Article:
Indian police fire into crowds on steel plant protest

By staff writers
2 Jun 2010

There have been calls for an urgent investigation in the Indian state of Odisha, where police are reported to have fired into crowds demonstrating against the UK-linked company TATA, which owns Jaguar, Land Rover, Corus and Tetley.

There are reports of one death and at least nine people injured. The demonstrators in the Kalinganagar area of Odisha were protesting against a TATA steel plant planned for their land.

The dead man is Laxman Jamuda, a member of the Munda tribe. His relatives report that he was carrying his great-niece in his arms when he was shot in the back while being chased away by the police; the child was hit by shrapnel on her cheek.

Survival International, a global NGO, say that the Odisha administration has been “actively supporting” companies such as TATA, Vedanta and POSCO, with projects that have failed to gain the consent of affected communities on whose land they operate.

“The police attacked us and chased us out of the village,” said Jamuda's nephew, Chandramohan, “Elderly women, children, little girls – all were beaten up”.

Jema Hanaka says she had already been beaten by police last month. This time, she said, “the police attacked us on all sides and beat us up mercilessly”.

The incident has brought back memories of a similar occasion in 2006, when at least 12 people were killed when police fired on demonstrators opposing TATA's project. About 20 people were injured in March this year when police and private agents – whom it is claimed are hired by corporations – opened fire in the village of Baligotha. Witnesses say houses were destroyed and kerosene poured into drinking wells.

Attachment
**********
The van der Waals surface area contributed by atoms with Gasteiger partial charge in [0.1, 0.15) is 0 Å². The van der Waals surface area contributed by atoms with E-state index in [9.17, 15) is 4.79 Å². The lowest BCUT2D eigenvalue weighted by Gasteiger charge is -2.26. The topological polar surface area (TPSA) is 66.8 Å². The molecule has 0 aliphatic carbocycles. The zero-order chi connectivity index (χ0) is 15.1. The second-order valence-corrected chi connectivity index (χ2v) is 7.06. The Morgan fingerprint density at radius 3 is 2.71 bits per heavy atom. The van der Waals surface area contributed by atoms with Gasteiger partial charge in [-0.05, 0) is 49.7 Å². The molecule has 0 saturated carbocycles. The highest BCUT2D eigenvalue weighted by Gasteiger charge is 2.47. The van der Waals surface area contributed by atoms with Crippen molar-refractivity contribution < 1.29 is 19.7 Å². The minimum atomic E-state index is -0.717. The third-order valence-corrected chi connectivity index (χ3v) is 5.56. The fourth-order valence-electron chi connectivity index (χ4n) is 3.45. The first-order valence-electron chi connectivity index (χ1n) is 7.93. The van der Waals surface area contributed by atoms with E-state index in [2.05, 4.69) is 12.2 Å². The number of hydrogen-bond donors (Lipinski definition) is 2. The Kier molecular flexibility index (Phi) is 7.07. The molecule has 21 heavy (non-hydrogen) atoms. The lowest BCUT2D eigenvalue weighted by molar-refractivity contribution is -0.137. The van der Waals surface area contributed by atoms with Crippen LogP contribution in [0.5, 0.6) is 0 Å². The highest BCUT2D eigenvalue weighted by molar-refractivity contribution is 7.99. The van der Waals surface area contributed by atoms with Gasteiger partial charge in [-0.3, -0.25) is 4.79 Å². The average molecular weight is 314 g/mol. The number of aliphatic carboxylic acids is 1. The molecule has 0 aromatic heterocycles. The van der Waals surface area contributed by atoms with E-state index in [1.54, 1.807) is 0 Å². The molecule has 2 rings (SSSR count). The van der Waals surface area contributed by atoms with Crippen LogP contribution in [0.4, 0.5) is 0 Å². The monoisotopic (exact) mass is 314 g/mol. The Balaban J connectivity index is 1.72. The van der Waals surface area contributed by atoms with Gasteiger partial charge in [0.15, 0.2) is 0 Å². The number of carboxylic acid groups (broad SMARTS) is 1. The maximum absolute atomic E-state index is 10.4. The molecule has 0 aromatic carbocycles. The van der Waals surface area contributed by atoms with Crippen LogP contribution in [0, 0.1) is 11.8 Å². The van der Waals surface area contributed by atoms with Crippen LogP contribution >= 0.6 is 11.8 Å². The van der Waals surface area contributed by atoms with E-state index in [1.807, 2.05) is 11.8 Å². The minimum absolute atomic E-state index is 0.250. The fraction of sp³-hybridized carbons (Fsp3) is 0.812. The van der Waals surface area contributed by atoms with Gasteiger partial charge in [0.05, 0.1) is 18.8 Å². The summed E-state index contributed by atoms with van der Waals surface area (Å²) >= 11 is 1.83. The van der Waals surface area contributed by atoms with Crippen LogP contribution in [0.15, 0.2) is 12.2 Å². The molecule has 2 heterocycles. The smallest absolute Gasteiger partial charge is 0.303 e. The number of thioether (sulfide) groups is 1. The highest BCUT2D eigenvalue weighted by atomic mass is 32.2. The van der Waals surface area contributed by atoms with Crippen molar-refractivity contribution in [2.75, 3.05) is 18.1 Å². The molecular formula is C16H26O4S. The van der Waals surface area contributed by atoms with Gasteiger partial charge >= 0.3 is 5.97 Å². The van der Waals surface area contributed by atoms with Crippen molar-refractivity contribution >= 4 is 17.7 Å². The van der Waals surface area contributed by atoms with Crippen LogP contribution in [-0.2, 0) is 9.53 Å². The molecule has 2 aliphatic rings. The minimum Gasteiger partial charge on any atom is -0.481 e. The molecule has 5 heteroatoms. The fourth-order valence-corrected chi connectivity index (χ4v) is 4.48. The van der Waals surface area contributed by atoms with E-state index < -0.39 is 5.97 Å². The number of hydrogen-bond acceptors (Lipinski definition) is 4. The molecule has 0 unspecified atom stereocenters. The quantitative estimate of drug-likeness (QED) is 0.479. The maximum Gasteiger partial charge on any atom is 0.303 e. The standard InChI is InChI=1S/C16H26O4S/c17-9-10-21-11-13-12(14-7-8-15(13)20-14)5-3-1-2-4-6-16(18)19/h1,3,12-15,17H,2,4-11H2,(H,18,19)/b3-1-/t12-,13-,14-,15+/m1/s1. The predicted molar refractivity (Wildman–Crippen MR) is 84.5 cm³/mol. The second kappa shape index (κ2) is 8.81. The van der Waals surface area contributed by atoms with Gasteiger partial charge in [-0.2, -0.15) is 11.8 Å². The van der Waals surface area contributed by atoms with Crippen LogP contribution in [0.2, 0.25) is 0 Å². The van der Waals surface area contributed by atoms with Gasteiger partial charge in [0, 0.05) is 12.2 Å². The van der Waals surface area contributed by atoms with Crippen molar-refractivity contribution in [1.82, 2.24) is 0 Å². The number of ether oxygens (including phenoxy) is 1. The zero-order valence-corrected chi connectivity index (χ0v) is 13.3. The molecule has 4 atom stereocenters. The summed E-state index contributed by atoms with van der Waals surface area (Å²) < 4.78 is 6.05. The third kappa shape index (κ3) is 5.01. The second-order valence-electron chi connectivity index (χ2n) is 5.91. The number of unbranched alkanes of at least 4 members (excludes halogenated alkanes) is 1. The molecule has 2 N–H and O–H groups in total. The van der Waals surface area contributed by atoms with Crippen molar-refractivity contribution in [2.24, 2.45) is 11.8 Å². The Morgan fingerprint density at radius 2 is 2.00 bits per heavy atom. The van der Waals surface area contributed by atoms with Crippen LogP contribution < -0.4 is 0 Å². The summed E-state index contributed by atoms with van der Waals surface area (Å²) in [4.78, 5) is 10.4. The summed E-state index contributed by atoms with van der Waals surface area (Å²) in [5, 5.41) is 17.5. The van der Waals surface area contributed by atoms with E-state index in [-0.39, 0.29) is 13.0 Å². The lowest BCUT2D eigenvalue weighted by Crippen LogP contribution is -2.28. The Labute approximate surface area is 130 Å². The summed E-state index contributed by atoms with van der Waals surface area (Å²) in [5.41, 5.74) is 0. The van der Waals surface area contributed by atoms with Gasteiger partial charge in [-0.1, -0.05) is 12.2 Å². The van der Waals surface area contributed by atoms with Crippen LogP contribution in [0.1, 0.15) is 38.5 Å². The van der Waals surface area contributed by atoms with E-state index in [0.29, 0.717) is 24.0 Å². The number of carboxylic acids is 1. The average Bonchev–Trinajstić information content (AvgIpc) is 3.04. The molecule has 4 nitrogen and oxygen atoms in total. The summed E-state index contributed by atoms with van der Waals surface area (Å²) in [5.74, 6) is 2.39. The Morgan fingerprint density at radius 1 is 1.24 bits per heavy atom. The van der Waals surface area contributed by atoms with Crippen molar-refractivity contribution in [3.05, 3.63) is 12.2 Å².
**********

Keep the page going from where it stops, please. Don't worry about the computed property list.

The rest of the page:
Similar incidents have occurred elsewhere in Odisha. In the Jagatsingpur district, police used tear gas and batons to break up a protest by farmers, who have been resisting a POSCO steel project for five years. Survival International insist that the protest was peaceful.

Campaigners say that they fear there will be increased violence in attempts to suppress protests against a mine planned by the FTSE 100 company Vedanta Resources. Members of the Dongria Kondh tribe of the Niyamgiri hills have made clear that they are firmly against the mine, which has the backing of the Odisha government. A large number of protesters are reported to have been arrested.

Staff at Survival International have received reports of intimidation against people who speak out against Vedanta. They say that the NGO's staff were themselves followed and harassed when they visited the area six months ago.

“The violence must stop,” insisted Stephen Corry, Director of Survival International, “Forcing large industrial projects on to tribal peoples who don’t want them is unjust, illegal, and can only end in disaster”.

[Ekk/1]

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